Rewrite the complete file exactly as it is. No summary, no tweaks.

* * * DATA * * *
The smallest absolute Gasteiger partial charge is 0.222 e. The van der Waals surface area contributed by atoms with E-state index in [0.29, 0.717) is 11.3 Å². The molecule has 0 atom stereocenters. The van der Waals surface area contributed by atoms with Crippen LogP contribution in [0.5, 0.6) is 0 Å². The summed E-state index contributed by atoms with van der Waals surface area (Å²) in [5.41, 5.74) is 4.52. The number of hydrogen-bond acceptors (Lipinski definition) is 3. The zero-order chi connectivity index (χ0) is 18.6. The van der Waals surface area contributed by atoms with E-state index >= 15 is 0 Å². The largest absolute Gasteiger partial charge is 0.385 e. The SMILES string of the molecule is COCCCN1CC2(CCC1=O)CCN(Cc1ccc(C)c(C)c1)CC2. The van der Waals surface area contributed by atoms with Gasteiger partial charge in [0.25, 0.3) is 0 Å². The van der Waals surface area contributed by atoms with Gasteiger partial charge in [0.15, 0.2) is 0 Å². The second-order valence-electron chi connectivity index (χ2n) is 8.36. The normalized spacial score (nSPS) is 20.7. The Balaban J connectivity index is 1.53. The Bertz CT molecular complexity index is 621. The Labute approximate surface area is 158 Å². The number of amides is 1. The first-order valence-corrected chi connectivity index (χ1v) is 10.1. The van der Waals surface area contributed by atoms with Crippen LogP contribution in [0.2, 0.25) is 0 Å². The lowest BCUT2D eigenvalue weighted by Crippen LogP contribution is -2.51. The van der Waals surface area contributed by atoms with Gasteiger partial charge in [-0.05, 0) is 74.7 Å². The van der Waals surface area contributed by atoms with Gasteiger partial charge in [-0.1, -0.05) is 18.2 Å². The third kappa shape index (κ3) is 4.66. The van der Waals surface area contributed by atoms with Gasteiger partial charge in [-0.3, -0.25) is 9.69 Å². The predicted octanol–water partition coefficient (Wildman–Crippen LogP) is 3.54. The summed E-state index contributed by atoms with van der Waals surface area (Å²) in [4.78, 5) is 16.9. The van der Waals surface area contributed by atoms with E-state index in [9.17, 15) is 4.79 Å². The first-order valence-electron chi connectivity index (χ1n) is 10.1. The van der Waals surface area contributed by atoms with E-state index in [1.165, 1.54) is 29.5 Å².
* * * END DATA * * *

The smallest absolute Gasteiger partial charge is 0.222 e. The van der Waals surface area contributed by atoms with E-state index in [0.29, 0.717) is 11.3 Å². The molecule has 0 atom stereocenters. The van der Waals surface area contributed by atoms with Crippen LogP contribution in [0.5, 0.6) is 0 Å². The summed E-state index contributed by atoms with van der Waals surface area (Å²) in [5.41, 5.74) is 4.52. The number of hydrogen-bond acceptors (Lipinski definition) is 3. The zero-order chi connectivity index (χ0) is 18.6. The van der Waals surface area contributed by atoms with E-state index >= 15 is 0 Å². The largest absolute Gasteiger partial charge is 0.385 e. The SMILES string of the molecule is COCCCN1CC2(CCC1=O)CCN(Cc1ccc(C)c(C)c1)CC2. The van der Waals surface area contributed by atoms with Gasteiger partial charge in [0.25, 0.3) is 0 Å². The van der Waals surface area contributed by atoms with Gasteiger partial charge in [0.15, 0.2) is 0 Å². The second-order valence-electron chi connectivity index (χ2n) is 8.36. The normalized spacial score (nSPS) is 20.7. The Balaban J connectivity index is 1.53. The Bertz CT molecular complexity index is 621. The Labute approximate surface area is 158 Å². The number of amides is 1. The first-order valence-corrected chi connectivity index (χ1v) is 10.1. The van der Waals surface area contributed by atoms with Crippen LogP contribution in [0.2, 0.25) is 0 Å². The lowest BCUT2D eigenvalue weighted by Crippen LogP contribution is -2.51. The van der Waals surface area contributed by atoms with Gasteiger partial charge in [-0.05, 0) is 74.7 Å². The van der Waals surface area contributed by atoms with Gasteiger partial charge in [-0.1, -0.05) is 18.2 Å². The third kappa shape index (κ3) is 4.66. The van der Waals surface area contributed by atoms with Gasteiger partial charge in [-0.3, -0.25) is 9.69 Å². The predicted octanol–water partition coefficient (Wildman–Crippen LogP) is 3.54. The summed E-state index contributed by atoms with van der Waals surface area (Å²) in [4.78, 5) is 16.9. The van der Waals surface area contributed by atoms with E-state index in [9.17, 15) is 4.79 Å². The first-order valence-electron chi connectivity index (χ1n) is 10.1. The van der Waals surface area contributed by atoms with E-state index in [1.165, 1.54) is 29.5 Å².